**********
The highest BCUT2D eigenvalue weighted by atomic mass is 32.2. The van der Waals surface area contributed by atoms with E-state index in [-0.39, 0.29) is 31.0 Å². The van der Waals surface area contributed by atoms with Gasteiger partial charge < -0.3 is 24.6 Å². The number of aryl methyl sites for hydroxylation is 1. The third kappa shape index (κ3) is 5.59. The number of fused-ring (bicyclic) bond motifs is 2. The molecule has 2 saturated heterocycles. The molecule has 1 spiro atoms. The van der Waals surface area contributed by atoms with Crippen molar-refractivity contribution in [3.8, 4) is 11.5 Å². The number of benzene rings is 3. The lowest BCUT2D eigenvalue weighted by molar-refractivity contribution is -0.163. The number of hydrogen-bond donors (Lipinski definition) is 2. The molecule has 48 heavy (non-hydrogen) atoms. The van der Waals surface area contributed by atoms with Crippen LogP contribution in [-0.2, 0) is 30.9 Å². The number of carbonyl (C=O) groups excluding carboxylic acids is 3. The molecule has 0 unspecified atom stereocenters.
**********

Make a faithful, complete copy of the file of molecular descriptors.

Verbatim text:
The highest BCUT2D eigenvalue weighted by atomic mass is 32.2. The van der Waals surface area contributed by atoms with E-state index in [-0.39, 0.29) is 31.0 Å². The van der Waals surface area contributed by atoms with Gasteiger partial charge < -0.3 is 24.6 Å². The number of aryl methyl sites for hydroxylation is 1. The third kappa shape index (κ3) is 5.59. The number of fused-ring (bicyclic) bond motifs is 2. The molecule has 2 saturated heterocycles. The molecule has 1 spiro atoms. The van der Waals surface area contributed by atoms with Crippen molar-refractivity contribution in [3.8, 4) is 11.5 Å². The number of benzene rings is 3. The lowest BCUT2D eigenvalue weighted by molar-refractivity contribution is -0.163. The number of hydrogen-bond donors (Lipinski definition) is 2. The molecule has 48 heavy (non-hydrogen) atoms. The van der Waals surface area contributed by atoms with Crippen LogP contribution in [-0.2, 0) is 30.9 Å². The number of carbonyl (C=O) groups excluding carboxylic acids is 3. The molecule has 0 unspecified atom stereocenters.